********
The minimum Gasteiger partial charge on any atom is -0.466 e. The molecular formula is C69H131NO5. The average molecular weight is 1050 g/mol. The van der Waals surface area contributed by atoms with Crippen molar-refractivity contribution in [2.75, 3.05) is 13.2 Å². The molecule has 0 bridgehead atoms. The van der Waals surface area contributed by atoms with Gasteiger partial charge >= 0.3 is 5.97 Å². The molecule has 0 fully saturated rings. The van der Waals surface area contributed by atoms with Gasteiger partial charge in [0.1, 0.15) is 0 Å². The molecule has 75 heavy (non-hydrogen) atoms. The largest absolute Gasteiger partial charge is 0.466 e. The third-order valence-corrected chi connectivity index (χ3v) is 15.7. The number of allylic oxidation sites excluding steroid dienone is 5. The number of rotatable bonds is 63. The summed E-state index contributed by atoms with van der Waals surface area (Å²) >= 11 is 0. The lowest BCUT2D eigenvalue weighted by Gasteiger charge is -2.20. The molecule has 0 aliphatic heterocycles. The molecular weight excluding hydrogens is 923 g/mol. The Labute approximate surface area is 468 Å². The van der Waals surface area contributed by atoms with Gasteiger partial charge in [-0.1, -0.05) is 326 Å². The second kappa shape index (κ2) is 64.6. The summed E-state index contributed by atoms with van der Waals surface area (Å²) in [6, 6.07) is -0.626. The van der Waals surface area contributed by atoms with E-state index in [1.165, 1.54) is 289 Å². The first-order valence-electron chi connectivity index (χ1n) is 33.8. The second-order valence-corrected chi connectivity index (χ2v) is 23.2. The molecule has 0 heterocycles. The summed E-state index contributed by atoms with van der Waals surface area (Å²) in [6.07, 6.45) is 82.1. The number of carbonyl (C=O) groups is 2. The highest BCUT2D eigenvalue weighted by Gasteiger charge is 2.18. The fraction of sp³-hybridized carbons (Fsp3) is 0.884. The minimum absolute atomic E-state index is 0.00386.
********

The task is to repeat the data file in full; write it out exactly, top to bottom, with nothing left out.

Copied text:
The minimum Gasteiger partial charge on any atom is -0.466 e. The molecular formula is C69H131NO5. The average molecular weight is 1050 g/mol. The van der Waals surface area contributed by atoms with Crippen molar-refractivity contribution in [2.75, 3.05) is 13.2 Å². The molecule has 0 bridgehead atoms. The van der Waals surface area contributed by atoms with Gasteiger partial charge >= 0.3 is 5.97 Å². The molecule has 0 fully saturated rings. The van der Waals surface area contributed by atoms with Gasteiger partial charge in [0.1, 0.15) is 0 Å². The molecule has 75 heavy (non-hydrogen) atoms. The largest absolute Gasteiger partial charge is 0.466 e. The third-order valence-corrected chi connectivity index (χ3v) is 15.7. The number of allylic oxidation sites excluding steroid dienone is 5. The number of rotatable bonds is 63. The summed E-state index contributed by atoms with van der Waals surface area (Å²) >= 11 is 0. The lowest BCUT2D eigenvalue weighted by Gasteiger charge is -2.20. The molecule has 0 aliphatic heterocycles. The molecular weight excluding hydrogens is 923 g/mol. The Labute approximate surface area is 468 Å². The van der Waals surface area contributed by atoms with Gasteiger partial charge in [-0.1, -0.05) is 326 Å². The second kappa shape index (κ2) is 64.6. The summed E-state index contributed by atoms with van der Waals surface area (Å²) in [6, 6.07) is -0.626. The van der Waals surface area contributed by atoms with E-state index in [1.165, 1.54) is 289 Å². The first-order valence-electron chi connectivity index (χ1n) is 33.8. The second-order valence-corrected chi connectivity index (χ2v) is 23.2. The molecule has 0 heterocycles. The summed E-state index contributed by atoms with van der Waals surface area (Å²) in [6.07, 6.45) is 82.1. The number of carbonyl (C=O) groups is 2. The highest BCUT2D eigenvalue weighted by Gasteiger charge is 2.18. The fraction of sp³-hybridized carbons (Fsp3) is 0.884. The minimum absolute atomic E-state index is 0.00386.